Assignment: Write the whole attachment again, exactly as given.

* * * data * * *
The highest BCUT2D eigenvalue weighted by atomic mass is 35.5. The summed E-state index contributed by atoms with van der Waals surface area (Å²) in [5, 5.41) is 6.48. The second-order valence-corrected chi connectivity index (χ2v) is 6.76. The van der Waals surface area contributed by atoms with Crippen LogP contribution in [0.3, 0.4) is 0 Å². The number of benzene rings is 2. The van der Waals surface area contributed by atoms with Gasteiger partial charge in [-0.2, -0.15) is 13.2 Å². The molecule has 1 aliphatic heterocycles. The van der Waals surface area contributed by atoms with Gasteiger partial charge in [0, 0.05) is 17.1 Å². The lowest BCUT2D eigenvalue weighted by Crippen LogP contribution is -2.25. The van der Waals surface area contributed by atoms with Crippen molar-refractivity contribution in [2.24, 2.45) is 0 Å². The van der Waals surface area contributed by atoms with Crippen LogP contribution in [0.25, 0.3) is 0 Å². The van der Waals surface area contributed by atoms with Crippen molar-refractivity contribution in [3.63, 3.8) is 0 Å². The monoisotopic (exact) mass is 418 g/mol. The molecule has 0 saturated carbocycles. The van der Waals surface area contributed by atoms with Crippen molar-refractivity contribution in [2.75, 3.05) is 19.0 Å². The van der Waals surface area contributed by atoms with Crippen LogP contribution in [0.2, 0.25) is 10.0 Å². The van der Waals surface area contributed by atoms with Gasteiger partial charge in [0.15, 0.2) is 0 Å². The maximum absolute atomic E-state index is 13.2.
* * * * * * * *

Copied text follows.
The highest BCUT2D eigenvalue weighted by atomic mass is 35.5. The summed E-state index contributed by atoms with van der Waals surface area (Å²) in [5, 5.41) is 6.48. The second-order valence-corrected chi connectivity index (χ2v) is 6.76. The van der Waals surface area contributed by atoms with Crippen LogP contribution in [0.3, 0.4) is 0 Å². The number of benzene rings is 2. The van der Waals surface area contributed by atoms with Gasteiger partial charge in [-0.2, -0.15) is 13.2 Å². The molecule has 1 aliphatic heterocycles. The van der Waals surface area contributed by atoms with Gasteiger partial charge in [0, 0.05) is 17.1 Å². The lowest BCUT2D eigenvalue weighted by Crippen LogP contribution is -2.25. The van der Waals surface area contributed by atoms with Crippen molar-refractivity contribution in [2.24, 2.45) is 0 Å². The van der Waals surface area contributed by atoms with Crippen LogP contribution in [0.25, 0.3) is 0 Å². The van der Waals surface area contributed by atoms with Crippen molar-refractivity contribution in [3.63, 3.8) is 0 Å². The monoisotopic (exact) mass is 418 g/mol. The molecule has 0 saturated carbocycles. The van der Waals surface area contributed by atoms with Crippen molar-refractivity contribution in [2.75, 3.05) is 19.0 Å². The van der Waals surface area contributed by atoms with Crippen LogP contribution in [0.2, 0.25) is 10.0 Å². The van der Waals surface area contributed by atoms with Gasteiger partial charge in [0.15, 0.2) is 0 Å². The maximum absolute atomic E-state index is 13.2.